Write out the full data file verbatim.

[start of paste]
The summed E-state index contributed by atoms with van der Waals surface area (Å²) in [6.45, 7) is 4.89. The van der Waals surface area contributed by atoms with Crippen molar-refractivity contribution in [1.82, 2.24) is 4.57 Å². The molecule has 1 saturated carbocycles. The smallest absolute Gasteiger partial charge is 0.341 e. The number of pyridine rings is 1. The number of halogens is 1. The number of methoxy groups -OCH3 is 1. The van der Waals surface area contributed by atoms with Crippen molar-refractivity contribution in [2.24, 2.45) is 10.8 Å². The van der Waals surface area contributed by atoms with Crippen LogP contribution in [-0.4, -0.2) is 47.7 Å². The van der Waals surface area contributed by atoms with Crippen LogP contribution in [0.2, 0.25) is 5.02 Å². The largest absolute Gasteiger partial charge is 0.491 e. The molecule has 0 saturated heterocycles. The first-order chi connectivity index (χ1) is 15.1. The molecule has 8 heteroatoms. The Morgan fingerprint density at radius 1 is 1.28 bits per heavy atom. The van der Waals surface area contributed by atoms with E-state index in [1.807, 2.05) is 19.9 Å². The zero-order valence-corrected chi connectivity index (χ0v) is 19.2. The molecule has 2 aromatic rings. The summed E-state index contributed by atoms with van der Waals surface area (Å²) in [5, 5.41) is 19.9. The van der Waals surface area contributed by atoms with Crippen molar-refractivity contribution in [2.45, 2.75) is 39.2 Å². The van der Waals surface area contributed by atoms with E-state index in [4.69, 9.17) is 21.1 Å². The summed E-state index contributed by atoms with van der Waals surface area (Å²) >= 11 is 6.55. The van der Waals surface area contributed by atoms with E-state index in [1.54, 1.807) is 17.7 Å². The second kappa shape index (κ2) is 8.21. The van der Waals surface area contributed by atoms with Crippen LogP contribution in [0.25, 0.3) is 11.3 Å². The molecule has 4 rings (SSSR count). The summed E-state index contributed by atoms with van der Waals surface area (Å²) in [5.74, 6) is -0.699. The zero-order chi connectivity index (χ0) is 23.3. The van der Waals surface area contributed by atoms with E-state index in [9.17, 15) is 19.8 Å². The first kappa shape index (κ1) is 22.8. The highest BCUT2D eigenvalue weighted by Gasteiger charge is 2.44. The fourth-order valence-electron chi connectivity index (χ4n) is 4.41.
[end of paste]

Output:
The summed E-state index contributed by atoms with van der Waals surface area (Å²) in [6.45, 7) is 4.89. The van der Waals surface area contributed by atoms with Crippen molar-refractivity contribution in [1.82, 2.24) is 4.57 Å². The molecule has 1 saturated carbocycles. The smallest absolute Gasteiger partial charge is 0.341 e. The number of pyridine rings is 1. The number of halogens is 1. The number of methoxy groups -OCH3 is 1. The van der Waals surface area contributed by atoms with Crippen molar-refractivity contribution in [2.24, 2.45) is 10.8 Å². The van der Waals surface area contributed by atoms with Crippen LogP contribution in [-0.4, -0.2) is 47.7 Å². The van der Waals surface area contributed by atoms with Crippen LogP contribution in [0.2, 0.25) is 5.02 Å². The largest absolute Gasteiger partial charge is 0.491 e. The molecule has 0 saturated heterocycles. The first-order chi connectivity index (χ1) is 15.1. The molecule has 8 heteroatoms. The Morgan fingerprint density at radius 1 is 1.28 bits per heavy atom. The van der Waals surface area contributed by atoms with E-state index in [1.807, 2.05) is 19.9 Å². The zero-order valence-corrected chi connectivity index (χ0v) is 19.2. The molecule has 2 aromatic rings. The summed E-state index contributed by atoms with van der Waals surface area (Å²) in [5, 5.41) is 19.9. The van der Waals surface area contributed by atoms with Crippen molar-refractivity contribution in [2.45, 2.75) is 39.2 Å². The van der Waals surface area contributed by atoms with E-state index in [4.69, 9.17) is 21.1 Å². The summed E-state index contributed by atoms with van der Waals surface area (Å²) >= 11 is 6.55. The van der Waals surface area contributed by atoms with E-state index in [1.54, 1.807) is 17.7 Å². The second kappa shape index (κ2) is 8.21. The van der Waals surface area contributed by atoms with Crippen LogP contribution in [0.25, 0.3) is 11.3 Å². The molecule has 4 rings (SSSR count). The summed E-state index contributed by atoms with van der Waals surface area (Å²) in [5.74, 6) is -0.699. The zero-order chi connectivity index (χ0) is 23.3. The van der Waals surface area contributed by atoms with E-state index in [9.17, 15) is 19.8 Å². The first kappa shape index (κ1) is 22.8. The highest BCUT2D eigenvalue weighted by Gasteiger charge is 2.44. The fourth-order valence-electron chi connectivity index (χ4n) is 4.41.